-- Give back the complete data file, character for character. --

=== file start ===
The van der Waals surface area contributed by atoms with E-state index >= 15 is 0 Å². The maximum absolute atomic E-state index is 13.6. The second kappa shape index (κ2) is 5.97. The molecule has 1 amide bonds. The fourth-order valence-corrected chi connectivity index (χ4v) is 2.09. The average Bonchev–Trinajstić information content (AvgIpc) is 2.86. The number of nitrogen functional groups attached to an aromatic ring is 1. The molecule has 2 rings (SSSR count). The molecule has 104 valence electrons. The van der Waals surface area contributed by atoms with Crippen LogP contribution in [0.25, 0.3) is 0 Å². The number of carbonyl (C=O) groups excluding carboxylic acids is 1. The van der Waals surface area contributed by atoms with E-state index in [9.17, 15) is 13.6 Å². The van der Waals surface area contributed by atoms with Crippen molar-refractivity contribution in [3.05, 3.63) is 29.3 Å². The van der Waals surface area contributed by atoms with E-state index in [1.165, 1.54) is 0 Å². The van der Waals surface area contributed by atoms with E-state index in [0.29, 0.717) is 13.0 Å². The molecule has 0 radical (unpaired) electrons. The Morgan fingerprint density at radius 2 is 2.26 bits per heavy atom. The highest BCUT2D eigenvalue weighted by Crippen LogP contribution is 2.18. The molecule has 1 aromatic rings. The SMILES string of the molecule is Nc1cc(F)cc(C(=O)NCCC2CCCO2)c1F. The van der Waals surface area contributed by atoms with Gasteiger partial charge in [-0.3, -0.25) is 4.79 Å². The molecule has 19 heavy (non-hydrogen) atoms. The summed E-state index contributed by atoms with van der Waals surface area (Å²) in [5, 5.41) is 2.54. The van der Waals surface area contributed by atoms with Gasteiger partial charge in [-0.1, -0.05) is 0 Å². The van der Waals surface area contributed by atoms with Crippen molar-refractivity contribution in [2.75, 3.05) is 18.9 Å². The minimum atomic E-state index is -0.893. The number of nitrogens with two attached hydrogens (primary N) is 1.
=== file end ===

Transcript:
The van der Waals surface area contributed by atoms with E-state index >= 15 is 0 Å². The maximum absolute atomic E-state index is 13.6. The second kappa shape index (κ2) is 5.97. The molecule has 1 amide bonds. The fourth-order valence-corrected chi connectivity index (χ4v) is 2.09. The average Bonchev–Trinajstić information content (AvgIpc) is 2.86. The number of nitrogen functional groups attached to an aromatic ring is 1. The molecule has 2 rings (SSSR count). The molecule has 104 valence electrons. The van der Waals surface area contributed by atoms with Crippen LogP contribution in [0.25, 0.3) is 0 Å². The number of carbonyl (C=O) groups excluding carboxylic acids is 1. The van der Waals surface area contributed by atoms with E-state index in [9.17, 15) is 13.6 Å². The van der Waals surface area contributed by atoms with Crippen molar-refractivity contribution in [3.05, 3.63) is 29.3 Å². The van der Waals surface area contributed by atoms with E-state index in [1.165, 1.54) is 0 Å². The van der Waals surface area contributed by atoms with E-state index in [0.29, 0.717) is 13.0 Å². The molecule has 0 radical (unpaired) electrons. The Morgan fingerprint density at radius 2 is 2.26 bits per heavy atom. The highest BCUT2D eigenvalue weighted by Crippen LogP contribution is 2.18. The molecule has 1 aromatic rings. The SMILES string of the molecule is Nc1cc(F)cc(C(=O)NCCC2CCCO2)c1F. The van der Waals surface area contributed by atoms with Gasteiger partial charge in [-0.3, -0.25) is 4.79 Å². The molecule has 19 heavy (non-hydrogen) atoms. The summed E-state index contributed by atoms with van der Waals surface area (Å²) in [5, 5.41) is 2.54. The van der Waals surface area contributed by atoms with Gasteiger partial charge in [-0.1, -0.05) is 0 Å². The van der Waals surface area contributed by atoms with Crippen molar-refractivity contribution in [2.75, 3.05) is 18.9 Å². The minimum atomic E-state index is -0.893. The number of nitrogens with two attached hydrogens (primary N) is 1.